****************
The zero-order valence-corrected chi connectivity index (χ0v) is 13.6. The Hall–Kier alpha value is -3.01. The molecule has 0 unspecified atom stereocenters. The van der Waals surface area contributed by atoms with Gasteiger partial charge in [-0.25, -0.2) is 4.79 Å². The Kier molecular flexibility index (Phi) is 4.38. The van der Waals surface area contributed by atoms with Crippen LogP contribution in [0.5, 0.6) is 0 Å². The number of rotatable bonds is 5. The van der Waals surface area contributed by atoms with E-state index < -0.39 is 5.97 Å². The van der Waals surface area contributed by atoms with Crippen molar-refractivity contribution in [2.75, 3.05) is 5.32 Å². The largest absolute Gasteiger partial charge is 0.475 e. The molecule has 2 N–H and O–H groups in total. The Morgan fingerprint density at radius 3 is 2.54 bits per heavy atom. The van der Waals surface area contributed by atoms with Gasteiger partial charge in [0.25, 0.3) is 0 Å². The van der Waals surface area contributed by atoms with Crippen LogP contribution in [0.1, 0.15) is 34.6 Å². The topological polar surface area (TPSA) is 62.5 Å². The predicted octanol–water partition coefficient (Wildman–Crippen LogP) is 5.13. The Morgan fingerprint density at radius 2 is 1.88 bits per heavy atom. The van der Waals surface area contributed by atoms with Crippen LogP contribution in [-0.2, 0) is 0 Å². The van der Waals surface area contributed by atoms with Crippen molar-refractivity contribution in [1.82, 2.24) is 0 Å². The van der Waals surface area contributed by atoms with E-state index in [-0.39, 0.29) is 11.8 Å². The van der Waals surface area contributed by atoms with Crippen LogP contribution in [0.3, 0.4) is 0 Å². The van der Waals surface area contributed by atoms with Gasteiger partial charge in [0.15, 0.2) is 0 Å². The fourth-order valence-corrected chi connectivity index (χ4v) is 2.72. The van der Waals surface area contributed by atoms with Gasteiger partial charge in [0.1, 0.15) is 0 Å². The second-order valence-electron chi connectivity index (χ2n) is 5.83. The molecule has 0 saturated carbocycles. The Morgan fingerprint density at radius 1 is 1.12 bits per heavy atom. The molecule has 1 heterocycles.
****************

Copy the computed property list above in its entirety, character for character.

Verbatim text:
The zero-order valence-corrected chi connectivity index (χ0v) is 13.6. The Hall–Kier alpha value is -3.01. The molecule has 0 unspecified atom stereocenters. The van der Waals surface area contributed by atoms with Gasteiger partial charge in [-0.25, -0.2) is 4.79 Å². The Kier molecular flexibility index (Phi) is 4.38. The van der Waals surface area contributed by atoms with Crippen LogP contribution in [0.5, 0.6) is 0 Å². The number of rotatable bonds is 5. The van der Waals surface area contributed by atoms with E-state index < -0.39 is 5.97 Å². The van der Waals surface area contributed by atoms with Crippen molar-refractivity contribution in [2.75, 3.05) is 5.32 Å². The largest absolute Gasteiger partial charge is 0.475 e. The molecule has 2 N–H and O–H groups in total. The Morgan fingerprint density at radius 3 is 2.54 bits per heavy atom. The van der Waals surface area contributed by atoms with Gasteiger partial charge in [0.25, 0.3) is 0 Å². The van der Waals surface area contributed by atoms with Crippen LogP contribution in [0.1, 0.15) is 34.6 Å². The topological polar surface area (TPSA) is 62.5 Å². The predicted octanol–water partition coefficient (Wildman–Crippen LogP) is 5.13. The Morgan fingerprint density at radius 2 is 1.88 bits per heavy atom. The van der Waals surface area contributed by atoms with Crippen LogP contribution in [-0.2, 0) is 0 Å². The van der Waals surface area contributed by atoms with Crippen molar-refractivity contribution in [1.82, 2.24) is 0 Å². The van der Waals surface area contributed by atoms with E-state index in [-0.39, 0.29) is 11.8 Å². The van der Waals surface area contributed by atoms with Crippen LogP contribution in [0.3, 0.4) is 0 Å². The van der Waals surface area contributed by atoms with Gasteiger partial charge in [0.15, 0.2) is 0 Å². The fourth-order valence-corrected chi connectivity index (χ4v) is 2.72. The van der Waals surface area contributed by atoms with Gasteiger partial charge in [0.1, 0.15) is 0 Å². The second-order valence-electron chi connectivity index (χ2n) is 5.83. The molecule has 0 saturated carbocycles. The Morgan fingerprint density at radius 1 is 1.12 bits per heavy atom. The molecule has 1 heterocycles.